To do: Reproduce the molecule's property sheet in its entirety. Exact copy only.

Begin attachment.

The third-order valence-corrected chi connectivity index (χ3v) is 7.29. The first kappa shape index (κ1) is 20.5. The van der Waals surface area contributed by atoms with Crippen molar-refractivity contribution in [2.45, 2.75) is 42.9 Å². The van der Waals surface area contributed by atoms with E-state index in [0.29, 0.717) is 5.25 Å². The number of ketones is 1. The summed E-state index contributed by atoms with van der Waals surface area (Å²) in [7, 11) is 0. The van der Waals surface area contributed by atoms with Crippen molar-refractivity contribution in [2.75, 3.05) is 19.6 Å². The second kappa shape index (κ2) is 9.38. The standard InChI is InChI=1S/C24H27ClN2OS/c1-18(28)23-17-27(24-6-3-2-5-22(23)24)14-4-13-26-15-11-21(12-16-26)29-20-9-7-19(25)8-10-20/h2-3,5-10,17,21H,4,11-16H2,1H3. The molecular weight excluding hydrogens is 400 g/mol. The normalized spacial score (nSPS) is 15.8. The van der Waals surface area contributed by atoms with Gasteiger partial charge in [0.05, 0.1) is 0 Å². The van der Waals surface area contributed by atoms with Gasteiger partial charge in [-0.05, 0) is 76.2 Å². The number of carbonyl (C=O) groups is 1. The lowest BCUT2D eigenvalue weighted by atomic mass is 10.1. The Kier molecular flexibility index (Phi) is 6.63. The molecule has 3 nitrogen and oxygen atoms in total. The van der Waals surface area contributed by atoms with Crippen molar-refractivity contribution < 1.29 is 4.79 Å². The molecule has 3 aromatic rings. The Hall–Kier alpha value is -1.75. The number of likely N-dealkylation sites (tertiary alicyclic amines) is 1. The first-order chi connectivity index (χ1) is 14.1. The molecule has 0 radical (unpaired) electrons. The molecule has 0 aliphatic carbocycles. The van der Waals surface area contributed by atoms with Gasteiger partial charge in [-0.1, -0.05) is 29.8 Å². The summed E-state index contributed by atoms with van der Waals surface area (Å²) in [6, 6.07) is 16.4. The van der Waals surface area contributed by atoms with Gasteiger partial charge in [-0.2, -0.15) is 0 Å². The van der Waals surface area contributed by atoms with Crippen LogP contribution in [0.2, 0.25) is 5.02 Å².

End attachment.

The third-order valence-corrected chi connectivity index (χ3v) is 7.29. The first kappa shape index (κ1) is 20.5. The van der Waals surface area contributed by atoms with Crippen molar-refractivity contribution in [2.45, 2.75) is 42.9 Å². The van der Waals surface area contributed by atoms with E-state index in [0.29, 0.717) is 5.25 Å². The number of ketones is 1. The summed E-state index contributed by atoms with van der Waals surface area (Å²) in [7, 11) is 0. The van der Waals surface area contributed by atoms with Crippen molar-refractivity contribution in [2.75, 3.05) is 19.6 Å². The second kappa shape index (κ2) is 9.38. The standard InChI is InChI=1S/C24H27ClN2OS/c1-18(28)23-17-27(24-6-3-2-5-22(23)24)14-4-13-26-15-11-21(12-16-26)29-20-9-7-19(25)8-10-20/h2-3,5-10,17,21H,4,11-16H2,1H3. The molecular weight excluding hydrogens is 400 g/mol. The normalized spacial score (nSPS) is 15.8. The van der Waals surface area contributed by atoms with Gasteiger partial charge in [0.05, 0.1) is 0 Å². The van der Waals surface area contributed by atoms with Gasteiger partial charge in [-0.05, 0) is 76.2 Å². The number of carbonyl (C=O) groups is 1. The lowest BCUT2D eigenvalue weighted by atomic mass is 10.1. The Kier molecular flexibility index (Phi) is 6.63. The molecule has 3 nitrogen and oxygen atoms in total. The van der Waals surface area contributed by atoms with Crippen molar-refractivity contribution < 1.29 is 4.79 Å². The molecule has 3 aromatic rings. The Hall–Kier alpha value is -1.75. The number of likely N-dealkylation sites (tertiary alicyclic amines) is 1. The first-order chi connectivity index (χ1) is 14.1. The molecule has 0 radical (unpaired) electrons. The molecule has 0 aliphatic carbocycles. The van der Waals surface area contributed by atoms with Gasteiger partial charge in [-0.1, -0.05) is 29.8 Å². The summed E-state index contributed by atoms with van der Waals surface area (Å²) in [6, 6.07) is 16.4. The van der Waals surface area contributed by atoms with Gasteiger partial charge in [-0.2, -0.15) is 0 Å². The van der Waals surface area contributed by atoms with Crippen LogP contribution in [0.2, 0.25) is 5.02 Å².